The state of the eurozone and Europe’s faltering economic recovery are of central importance to the UK’s revival, writes Pádraig Floyd
Over the past year, the UK has been engaged in a game of rhetorical hokey cokey. Whether focused on unions with Scotland or Europe, the in-out debate has shaken up the political landscape.
Whatever the result of the coming general election – and the degree of separation or renegotiation that happens as a result – the UK is, however reluctantly, a member of the EU and must be concerned about its economic performance.
The green shoots of recovery seen in Europe faltered earlier this year and for some died back after the summer. There were exceptions – Spain saw rapid growth, as did Portugal and the Netherlands. These were, however, small increases and in the case of Spain and Portugal from a very low base.
Growth had stalled in France, the second largest economy, but it was the falls in Italy and particularly Germany that has led to sleepless nights.
The word on everyone’s lips is deflation, an economic state far worse than the term suggests.
Deflation is a difficult cycle to break once caught up in it and has dominated the Japanese economy for more than two decades.
Deflation is a concern because the eurozone’s rate of inflation is so low. Though it had increased by a third at the end of October, it is still only 0.4 per cent, a fifth of the European Central Bank (ECB) long-term target of close to 2 per cent.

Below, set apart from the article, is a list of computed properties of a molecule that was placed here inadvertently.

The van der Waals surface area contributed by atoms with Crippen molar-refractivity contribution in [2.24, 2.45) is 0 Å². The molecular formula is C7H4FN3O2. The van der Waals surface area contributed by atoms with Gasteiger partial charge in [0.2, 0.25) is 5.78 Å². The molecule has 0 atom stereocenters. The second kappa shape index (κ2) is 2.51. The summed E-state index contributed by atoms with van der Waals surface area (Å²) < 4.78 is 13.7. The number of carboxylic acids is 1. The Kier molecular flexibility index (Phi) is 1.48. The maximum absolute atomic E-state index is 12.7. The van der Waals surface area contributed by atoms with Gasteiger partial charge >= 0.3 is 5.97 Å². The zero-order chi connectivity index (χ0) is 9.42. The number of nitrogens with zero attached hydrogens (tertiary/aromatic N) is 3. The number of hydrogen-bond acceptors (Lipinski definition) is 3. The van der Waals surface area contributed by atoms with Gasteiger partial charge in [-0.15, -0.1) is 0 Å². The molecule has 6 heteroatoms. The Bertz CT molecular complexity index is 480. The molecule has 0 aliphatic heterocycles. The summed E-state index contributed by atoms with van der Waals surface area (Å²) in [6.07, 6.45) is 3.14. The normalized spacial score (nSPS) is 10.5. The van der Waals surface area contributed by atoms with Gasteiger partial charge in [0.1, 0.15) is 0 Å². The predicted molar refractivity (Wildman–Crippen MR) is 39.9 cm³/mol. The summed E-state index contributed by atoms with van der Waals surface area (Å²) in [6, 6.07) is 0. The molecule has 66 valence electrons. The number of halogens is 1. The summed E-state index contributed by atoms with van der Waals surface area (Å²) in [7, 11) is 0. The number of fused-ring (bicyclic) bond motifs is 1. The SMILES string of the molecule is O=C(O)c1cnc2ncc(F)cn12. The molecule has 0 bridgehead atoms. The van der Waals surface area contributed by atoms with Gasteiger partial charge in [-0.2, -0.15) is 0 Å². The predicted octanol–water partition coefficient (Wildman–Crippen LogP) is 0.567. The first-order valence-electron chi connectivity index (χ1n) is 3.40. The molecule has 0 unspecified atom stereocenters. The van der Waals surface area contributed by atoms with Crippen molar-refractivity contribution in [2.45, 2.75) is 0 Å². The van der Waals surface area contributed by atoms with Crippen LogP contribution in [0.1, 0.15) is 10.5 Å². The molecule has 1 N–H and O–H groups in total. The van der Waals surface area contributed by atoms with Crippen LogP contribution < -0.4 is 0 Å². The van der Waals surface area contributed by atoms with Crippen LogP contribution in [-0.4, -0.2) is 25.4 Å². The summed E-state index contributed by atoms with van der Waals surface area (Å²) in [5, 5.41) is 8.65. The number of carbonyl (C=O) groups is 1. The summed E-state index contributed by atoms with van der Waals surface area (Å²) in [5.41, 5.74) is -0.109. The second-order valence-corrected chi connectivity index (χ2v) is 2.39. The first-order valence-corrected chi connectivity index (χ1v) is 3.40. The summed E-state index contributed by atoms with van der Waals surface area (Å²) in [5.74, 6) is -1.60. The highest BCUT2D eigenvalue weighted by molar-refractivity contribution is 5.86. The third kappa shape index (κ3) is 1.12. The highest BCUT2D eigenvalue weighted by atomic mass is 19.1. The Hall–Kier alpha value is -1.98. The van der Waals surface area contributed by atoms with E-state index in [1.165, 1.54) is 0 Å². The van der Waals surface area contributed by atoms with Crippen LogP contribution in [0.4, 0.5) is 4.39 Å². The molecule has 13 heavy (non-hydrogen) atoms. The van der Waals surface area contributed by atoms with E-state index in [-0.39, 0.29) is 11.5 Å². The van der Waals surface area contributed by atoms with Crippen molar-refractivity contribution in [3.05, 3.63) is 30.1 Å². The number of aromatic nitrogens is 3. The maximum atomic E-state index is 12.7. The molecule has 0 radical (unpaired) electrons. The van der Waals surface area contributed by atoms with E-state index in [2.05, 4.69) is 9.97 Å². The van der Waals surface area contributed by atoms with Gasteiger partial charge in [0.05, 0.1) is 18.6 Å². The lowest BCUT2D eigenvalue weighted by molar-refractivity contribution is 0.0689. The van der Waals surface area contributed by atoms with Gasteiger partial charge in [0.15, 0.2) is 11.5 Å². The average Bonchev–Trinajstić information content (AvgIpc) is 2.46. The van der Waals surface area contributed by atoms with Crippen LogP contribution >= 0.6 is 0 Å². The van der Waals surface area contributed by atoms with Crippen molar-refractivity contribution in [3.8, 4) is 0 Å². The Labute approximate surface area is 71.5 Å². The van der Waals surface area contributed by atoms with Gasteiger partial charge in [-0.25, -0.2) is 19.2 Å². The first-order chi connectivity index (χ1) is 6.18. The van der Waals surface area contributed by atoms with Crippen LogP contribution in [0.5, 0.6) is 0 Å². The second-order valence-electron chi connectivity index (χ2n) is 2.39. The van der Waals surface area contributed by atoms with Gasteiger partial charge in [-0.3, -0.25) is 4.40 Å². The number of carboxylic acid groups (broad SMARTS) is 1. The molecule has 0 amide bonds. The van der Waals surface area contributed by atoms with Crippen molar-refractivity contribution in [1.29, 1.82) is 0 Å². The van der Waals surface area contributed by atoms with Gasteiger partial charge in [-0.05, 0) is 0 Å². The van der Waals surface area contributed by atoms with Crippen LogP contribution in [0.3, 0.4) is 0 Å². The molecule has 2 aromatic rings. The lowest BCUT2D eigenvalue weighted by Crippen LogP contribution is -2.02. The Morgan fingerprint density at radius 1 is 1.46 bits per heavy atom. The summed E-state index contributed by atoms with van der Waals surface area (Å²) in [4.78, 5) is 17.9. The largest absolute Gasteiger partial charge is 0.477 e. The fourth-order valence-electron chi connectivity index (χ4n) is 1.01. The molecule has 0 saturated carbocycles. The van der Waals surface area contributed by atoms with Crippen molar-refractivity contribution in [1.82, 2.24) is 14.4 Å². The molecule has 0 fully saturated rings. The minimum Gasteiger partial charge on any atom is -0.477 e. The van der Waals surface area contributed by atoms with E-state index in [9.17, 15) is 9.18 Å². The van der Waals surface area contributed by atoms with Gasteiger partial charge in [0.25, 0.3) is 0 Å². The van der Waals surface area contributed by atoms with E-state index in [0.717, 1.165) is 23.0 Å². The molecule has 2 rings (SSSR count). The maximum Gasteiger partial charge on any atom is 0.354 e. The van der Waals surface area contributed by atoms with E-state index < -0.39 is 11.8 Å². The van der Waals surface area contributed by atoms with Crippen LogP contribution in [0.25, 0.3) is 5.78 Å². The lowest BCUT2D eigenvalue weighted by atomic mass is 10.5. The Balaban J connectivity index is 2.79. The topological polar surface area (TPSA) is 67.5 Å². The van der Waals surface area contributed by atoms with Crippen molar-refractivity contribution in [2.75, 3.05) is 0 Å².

This has worrying repercussions because the region’s governments are saddled with huge amounts of debt, which becomes more expensive to service in a low-inflation environment.
ECB DOES IT
In an attempt to stimulate the eurozone economy, the ECB introduced financial instruments to purchase assets and jump-start bank lending, but to little effect.
Mario Draghi, the ECB’s president, will be under pressure to follow through on his promise to do “whatever it takes” to support the euro and stimulate economic growth, which may result in a period of quantitative easing (QE). This policy, undertaken in both the UK and US since the financial crisis, would see the ECB buy sovereign bonds of euro economies.
QE may be on the cards, says Patrick Gordon, head of research at Killik & Co, but he remains sceptical it will happen any time soon. Political resistance and a desire on the part of the ECB to assess the efficacy of their existing policies are likely to postpone the start of QE.
“If one of the objectives of QE is to reduce government bond yields, then the expectation of QE has probably already achieved this, thereby reducing the need for actual QE,” says Mr Gordon and so the currency may be the main component of the argument.
The US Federal Reserve and Bank of England are looking to raise rates, while the ECB and the Bank of Japan, which has extended its QE programme, remain accommodating.
As central bank policies diverge, the euro is likely to remain under pressure, though this would be positive for growth and for increasing inflation.
“However,” adds Mr Gordon, “any relative strengthening of the euro would be an unhelpful development for the eurozone, which could add a sense of urgency to the QE debate.”